David P. Turner / December 2, 2020
In 2020, a remarkable speculation circulated in the cybersphere to the effect that global emissions of carbon dioxide (CO2) from fossil fuel combustion may have peaked in 2019. Considering that recent formal projections generally indicated increasing emissions through 2030 or longer, this assertion was striking. It matters because CO2 emissions determine the growth in the atmospheric CO2 concentration, which in turn influences the magnitude of global warming.
The atmospheric CO2 concentration is currently around 420 ppm (up from a preindustrial value of around 280 ppm) and is rising at a rate of 2-3 ppm per year. The consensus among climate scientists is that rapid greenhouse-gas-driven climate change will be harmful to the human enterprise on Earth. It would be good news indeed if CO2 emissions were on the way down.
Estimates for annual global CO2 emissions are produced by assembling data on consumption of coal, oil, and natural gas, as well as data on production of cement, which also releases CO2 (the sum is termed Fossil Fuel & Industry emissions). Two independent emissions estimates (GCP and IEA) differ slightly. Deforestation is another significant anthropogenic source of CO2, but it is not considered in this blog post except to say that reducing deforestation will further reduce total CO2 emissions.
The suggestion that peak fossil fuel emissions occurred in 2019 held true in 2020 and 2021, but 2022 saw about a 1% increase over 2019. However, there is significant uncertainty about these emissions estimates, especially of late considering how volatile the global energy market has become in 2022 because of the war in Ukraine. It will thus be interesting to see the Global Carbon Project update of its 2022 emissions estimates (available in April 2023). The input data set then will reflect observations over the complete year.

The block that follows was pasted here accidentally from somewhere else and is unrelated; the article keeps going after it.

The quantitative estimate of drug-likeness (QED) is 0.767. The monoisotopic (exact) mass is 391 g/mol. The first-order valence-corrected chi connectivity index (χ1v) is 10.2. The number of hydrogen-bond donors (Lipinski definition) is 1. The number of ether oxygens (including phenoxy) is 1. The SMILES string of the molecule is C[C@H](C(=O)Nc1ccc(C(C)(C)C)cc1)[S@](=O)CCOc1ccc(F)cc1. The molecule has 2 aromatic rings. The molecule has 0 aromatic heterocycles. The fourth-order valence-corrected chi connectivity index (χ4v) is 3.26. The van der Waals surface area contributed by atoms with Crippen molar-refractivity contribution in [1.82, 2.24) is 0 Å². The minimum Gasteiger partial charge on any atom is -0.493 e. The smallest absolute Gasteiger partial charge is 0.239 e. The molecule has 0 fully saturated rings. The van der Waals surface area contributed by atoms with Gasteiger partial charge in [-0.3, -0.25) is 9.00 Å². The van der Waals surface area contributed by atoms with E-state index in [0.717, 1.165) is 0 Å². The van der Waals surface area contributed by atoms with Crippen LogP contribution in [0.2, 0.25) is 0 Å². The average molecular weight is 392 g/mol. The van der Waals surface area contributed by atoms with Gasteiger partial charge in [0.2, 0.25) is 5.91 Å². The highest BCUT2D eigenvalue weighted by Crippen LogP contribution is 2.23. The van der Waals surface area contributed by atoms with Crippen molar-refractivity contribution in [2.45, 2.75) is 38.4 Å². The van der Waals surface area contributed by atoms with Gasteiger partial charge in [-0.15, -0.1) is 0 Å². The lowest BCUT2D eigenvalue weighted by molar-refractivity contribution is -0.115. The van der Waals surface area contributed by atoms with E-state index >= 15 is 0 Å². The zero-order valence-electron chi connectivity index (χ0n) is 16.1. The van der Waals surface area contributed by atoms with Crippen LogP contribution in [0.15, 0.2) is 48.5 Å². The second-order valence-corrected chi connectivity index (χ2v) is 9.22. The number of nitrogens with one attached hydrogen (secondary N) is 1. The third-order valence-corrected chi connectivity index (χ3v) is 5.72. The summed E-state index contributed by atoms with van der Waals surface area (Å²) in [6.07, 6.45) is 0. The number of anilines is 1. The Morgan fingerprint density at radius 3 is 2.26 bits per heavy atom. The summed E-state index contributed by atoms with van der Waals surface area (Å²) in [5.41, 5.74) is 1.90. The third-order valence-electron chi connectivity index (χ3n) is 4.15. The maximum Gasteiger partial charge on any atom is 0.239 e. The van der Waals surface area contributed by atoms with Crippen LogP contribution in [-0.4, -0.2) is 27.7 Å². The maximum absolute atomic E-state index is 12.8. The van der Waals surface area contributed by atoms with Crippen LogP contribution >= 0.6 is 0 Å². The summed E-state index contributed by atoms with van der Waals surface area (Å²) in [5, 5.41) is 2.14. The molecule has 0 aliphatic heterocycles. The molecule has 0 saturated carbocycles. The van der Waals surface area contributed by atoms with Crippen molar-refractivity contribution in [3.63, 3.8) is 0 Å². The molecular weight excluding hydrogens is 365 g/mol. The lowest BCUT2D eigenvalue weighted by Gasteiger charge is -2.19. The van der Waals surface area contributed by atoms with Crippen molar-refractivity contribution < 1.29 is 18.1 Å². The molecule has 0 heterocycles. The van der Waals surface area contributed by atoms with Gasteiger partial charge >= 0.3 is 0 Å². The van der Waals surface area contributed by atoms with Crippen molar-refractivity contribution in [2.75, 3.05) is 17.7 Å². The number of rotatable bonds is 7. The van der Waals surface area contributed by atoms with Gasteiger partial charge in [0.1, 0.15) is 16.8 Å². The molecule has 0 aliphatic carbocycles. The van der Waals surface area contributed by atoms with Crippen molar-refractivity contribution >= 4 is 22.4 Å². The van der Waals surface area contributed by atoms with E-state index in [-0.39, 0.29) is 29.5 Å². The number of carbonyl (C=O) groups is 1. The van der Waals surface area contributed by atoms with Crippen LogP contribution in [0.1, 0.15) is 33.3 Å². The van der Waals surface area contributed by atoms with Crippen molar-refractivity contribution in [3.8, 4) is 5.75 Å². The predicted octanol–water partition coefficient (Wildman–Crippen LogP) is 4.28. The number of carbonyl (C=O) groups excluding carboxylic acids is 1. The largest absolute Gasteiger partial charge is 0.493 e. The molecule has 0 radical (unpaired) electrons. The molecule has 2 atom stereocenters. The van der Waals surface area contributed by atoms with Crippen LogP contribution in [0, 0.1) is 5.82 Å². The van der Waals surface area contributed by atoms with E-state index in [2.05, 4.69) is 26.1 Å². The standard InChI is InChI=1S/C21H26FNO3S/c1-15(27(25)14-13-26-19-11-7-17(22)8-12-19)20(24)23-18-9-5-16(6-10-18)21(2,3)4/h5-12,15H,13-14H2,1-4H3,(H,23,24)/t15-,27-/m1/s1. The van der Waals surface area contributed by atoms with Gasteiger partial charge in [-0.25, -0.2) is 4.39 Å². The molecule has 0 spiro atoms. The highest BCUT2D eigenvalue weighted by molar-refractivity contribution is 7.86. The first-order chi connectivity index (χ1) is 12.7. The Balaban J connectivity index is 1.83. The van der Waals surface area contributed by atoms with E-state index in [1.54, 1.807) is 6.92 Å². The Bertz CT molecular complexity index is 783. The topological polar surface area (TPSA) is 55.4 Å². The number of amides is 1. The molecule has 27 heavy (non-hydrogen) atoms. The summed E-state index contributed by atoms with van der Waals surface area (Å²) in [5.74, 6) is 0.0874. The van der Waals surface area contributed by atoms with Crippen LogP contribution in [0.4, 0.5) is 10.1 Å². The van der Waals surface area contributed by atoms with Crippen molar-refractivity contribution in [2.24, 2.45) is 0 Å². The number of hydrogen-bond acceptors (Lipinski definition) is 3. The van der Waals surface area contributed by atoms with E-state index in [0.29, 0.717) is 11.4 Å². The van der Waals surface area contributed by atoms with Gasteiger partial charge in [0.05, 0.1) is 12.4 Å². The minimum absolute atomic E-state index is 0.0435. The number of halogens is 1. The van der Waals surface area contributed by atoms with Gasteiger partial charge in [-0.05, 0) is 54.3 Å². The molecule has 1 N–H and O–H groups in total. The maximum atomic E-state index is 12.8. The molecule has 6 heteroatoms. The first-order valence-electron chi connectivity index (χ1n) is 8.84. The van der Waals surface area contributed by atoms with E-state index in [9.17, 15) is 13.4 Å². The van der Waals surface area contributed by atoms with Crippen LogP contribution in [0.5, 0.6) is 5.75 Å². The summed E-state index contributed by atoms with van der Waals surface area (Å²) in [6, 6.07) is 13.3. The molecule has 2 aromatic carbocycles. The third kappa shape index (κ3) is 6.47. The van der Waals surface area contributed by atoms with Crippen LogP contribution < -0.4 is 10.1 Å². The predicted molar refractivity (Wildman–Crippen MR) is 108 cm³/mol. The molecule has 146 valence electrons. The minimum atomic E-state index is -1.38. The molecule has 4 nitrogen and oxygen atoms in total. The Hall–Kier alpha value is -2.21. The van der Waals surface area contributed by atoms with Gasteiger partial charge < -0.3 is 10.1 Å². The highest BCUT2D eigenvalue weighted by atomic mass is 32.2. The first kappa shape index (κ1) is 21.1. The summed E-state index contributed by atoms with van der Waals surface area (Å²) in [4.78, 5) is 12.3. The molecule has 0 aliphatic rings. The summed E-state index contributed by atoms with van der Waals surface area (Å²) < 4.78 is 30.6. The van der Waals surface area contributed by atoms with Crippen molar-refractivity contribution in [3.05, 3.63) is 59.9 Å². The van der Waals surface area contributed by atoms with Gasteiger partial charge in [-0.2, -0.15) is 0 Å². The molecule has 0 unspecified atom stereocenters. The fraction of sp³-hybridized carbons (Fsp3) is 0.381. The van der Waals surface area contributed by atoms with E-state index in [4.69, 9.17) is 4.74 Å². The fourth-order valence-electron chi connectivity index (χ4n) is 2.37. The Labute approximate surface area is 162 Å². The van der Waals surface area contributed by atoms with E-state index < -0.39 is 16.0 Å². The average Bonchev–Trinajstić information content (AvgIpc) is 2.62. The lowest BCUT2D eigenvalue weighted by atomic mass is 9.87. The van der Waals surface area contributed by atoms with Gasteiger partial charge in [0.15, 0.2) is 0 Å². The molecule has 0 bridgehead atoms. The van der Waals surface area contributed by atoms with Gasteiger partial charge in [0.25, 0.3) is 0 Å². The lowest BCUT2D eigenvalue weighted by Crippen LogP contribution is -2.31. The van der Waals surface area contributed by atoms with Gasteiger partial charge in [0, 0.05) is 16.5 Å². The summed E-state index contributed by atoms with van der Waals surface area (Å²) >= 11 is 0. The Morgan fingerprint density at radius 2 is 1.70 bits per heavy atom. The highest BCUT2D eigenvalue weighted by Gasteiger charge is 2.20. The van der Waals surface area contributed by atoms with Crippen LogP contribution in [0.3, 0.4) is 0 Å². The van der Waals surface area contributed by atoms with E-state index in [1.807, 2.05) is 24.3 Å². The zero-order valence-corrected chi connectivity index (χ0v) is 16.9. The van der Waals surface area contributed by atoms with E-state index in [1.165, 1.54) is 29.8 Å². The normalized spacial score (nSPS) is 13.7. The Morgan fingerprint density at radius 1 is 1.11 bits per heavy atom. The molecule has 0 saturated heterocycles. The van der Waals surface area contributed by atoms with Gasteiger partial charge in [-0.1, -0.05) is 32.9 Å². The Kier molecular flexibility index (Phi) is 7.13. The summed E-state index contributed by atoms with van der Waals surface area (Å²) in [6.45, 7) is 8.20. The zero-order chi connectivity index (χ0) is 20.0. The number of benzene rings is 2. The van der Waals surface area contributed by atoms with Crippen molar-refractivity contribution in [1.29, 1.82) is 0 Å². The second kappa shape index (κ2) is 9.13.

Despite the possible increase in emissions, the new IEA report calls 2022 a global turning point in the transition to a renewable energy future, an assertion based on the step-change in available financing (led by the Inflation Reduction Act in the U.S.). The IEA also suggests that the 2020s will be the turning point decade in CO2 emissions, i.e. decadal emissions in the 2030s will be lower.
Several specific observations points towards lower emissions in the near-term future.
1. The rate of increase in global emissions has been low in recent years (before the 2021 recovery from the Covid-19 pandemic), averaging less than 1% per year for 2010-2019.
2. Global coal emissions in 2022 are about the same as in 2012. Aging coal powered electricity plants in the U.S. are being replaced with plants powered by natural gas (more efficient that coal) or renewable energy. Some coal plants have been prematurely retired. A gradual phase out in global coal consumption is being driven by the price advantage of renewable energy, impacts of coal emissions on human health, and the reluctance of insurance companies to cover new coal power plant construction. China has agreed to stop financing the construction of coal power plants in developing nations.
3. Peak oil use may have occurred in 2019. Global demand in 2020 fell 7.6% because of Covid-19, recovered by 4.4% in 2021, and increased an additional 2.2% in 2022. Structural changes such as reduced commuting and business-related flying mean that some of the demand reductions associated with Covid-19 will be persistent. Vehicles powered by electricity and hydrogen rather than gasoline are on the ascendancy, sparked in part by governmental mandates to phase in zero emissions vehicles.